bmp file format structure

The image below shows the Bitmap file header structure:

bitmap file header structure

The image below shows the DIB header structure:

dib header structure

To save the raw pixel buffers, we need to implement the following structures first:

#pragma pack(push, 1)
    int32_t biSize;
    int32_t  biWidth;
    int32_t  biHeight;
    int16_t  biPlanes;
    int16_t  biBitCount;
    int32_t biCompression;
    int32_t biSizeImage;
    int32_t  biXPelsPerMeter;
    int32_t  biYPelsPerMeter;
    int32_t biClrUsed;
    int32_t biClrImportant;
    int16_t  bfType;
    int32_t bfSize;
    int16_t  bfReserved1;
    int16_t  bfReserved2;   
    int32_t bfOffBits;
#pragma pack(pop)

Then we need to implement the PixelsToBitmap function that will convert the raw pixels buffer to the bitmap buffer:

std::vector<uint8_t> PixelsToBitmap(std::vector<uint8_t> pixels, size_t width, size_t height, int16_t depth)
    BITMAPFILEHEADER bmpFileHeader = {};
    bmpFileHeader.bfType = kBitmapHeaderMagic;
    bmpFileHeader.bfReserved1 = bmpFileHeader.bfReserved2 = 0;
    bmpFileHeader.bfOffBits = sizeof(BITMAPFILEHEADER) + sizeof(BITMAPINFOHEADER);
    bmpFileHeader.bfSize = bmpFileHeader.bfOffBits + pixels.size();
    BITMAPINFOHEADER bmpInfoHeader = {};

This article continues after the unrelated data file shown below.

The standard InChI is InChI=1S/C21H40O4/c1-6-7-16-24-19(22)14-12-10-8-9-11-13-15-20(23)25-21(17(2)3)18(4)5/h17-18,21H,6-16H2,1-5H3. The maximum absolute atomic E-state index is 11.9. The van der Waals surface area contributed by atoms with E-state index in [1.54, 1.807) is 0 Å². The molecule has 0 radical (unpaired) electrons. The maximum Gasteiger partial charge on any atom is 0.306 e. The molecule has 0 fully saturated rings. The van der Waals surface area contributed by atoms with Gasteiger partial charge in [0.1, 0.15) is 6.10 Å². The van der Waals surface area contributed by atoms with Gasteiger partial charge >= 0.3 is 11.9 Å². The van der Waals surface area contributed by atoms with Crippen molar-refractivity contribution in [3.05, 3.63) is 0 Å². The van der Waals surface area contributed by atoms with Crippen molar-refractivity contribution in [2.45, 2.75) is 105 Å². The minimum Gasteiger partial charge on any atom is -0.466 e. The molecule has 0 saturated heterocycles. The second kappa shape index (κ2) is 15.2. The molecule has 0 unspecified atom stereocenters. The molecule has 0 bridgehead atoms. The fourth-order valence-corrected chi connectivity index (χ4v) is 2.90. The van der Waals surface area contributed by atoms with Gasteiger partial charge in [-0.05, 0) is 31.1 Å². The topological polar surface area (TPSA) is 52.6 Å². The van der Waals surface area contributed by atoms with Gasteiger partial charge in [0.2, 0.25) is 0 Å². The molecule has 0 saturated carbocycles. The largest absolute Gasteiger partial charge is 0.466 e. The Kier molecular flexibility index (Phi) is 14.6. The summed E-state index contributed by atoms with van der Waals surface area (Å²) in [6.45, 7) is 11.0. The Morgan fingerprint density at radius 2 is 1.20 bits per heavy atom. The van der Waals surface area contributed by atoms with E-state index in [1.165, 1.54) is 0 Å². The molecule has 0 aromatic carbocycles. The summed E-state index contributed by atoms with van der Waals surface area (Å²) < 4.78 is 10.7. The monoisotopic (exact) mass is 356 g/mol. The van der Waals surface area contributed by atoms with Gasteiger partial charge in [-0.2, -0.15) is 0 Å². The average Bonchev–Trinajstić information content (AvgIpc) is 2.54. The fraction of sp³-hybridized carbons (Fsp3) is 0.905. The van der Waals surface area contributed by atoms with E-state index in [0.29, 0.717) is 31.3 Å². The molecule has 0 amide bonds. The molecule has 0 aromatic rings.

bmpInfoHeader.biSize = sizeof(BITMAPINFOHEADER);
    bmpInfoHeader.biWidth = width;
    bmpInfoHeader.biHeight = -height;  
    bmpInfoHeader.biPlanes = 1;
    bmpInfoHeader.biBitCount = static_cast<int16_t>(depth);
    bmpInfoHeader.biClrUsed = 0;
    bmpInfoHeader.biClrImportant = 0;
    std::vector<uint8_t> bitmap;
        reinterpret_cast<uint8_t*>(&bmpFileHeader) + sizeof(BITMAPFILEHEADER));
        reinterpret_cast<uint8_t*>(&bmpInfoHeader) + sizeof(BITMAPINFOHEADER));
    bitmap.insert(bitmap.end(), pixels.begin(), pixels.end());
    return bitmap;

Our last step is to call the final function, PixelsToBitmap, which will generate the bitmap buffer that we’ll write to the file.

First, let’s take a look at an example with Xlib:

std::vector<uint8_t> pixels(
, image->data + image->bytes_per_line * image->height
auto bitmap = PixelsToBitmap(
, width
, height
, image->bits_per_pixel
std::ofstream file(
, std::ios::binary
reinterpret_cast<const char*>(bitmap.data())
, bitmap.size()

Now it’s time to explore the same operation with the XCB library:

std::vector<uint8_t> pixels(
    , xcb_get_image_data(image.get()) +
auto depth = pixels.size() / width / height * 8;
auto bitmap = PixelsToBitmap(pixels, width, height, depth);
std::ofstream file("xcb.bmp", std::ios::binary);
reinterpret_cast<const char*>(bitmap.data())
, bitmap.size()

The final code is ready and can be used to save screenshots in the BMP file format.

Here’s an example of a screenshot taken with XCB:

light multi monitor screenshot

Read also:
How to Hook 64-Bit Code from WOW64 32-Bit Mode


In this article, we showed how to capture screenshots using the Xlib and XCB libraries. We also showed how to save these screenshots in the BMP image format.

You can use the example code shown in this article for capturing screenshots in your own product.

At Apriorit, we have experienced teams of dedicated software developers that are ready to help you build a product of any complexity. Contact us if you’re ready to bring your ideas to life.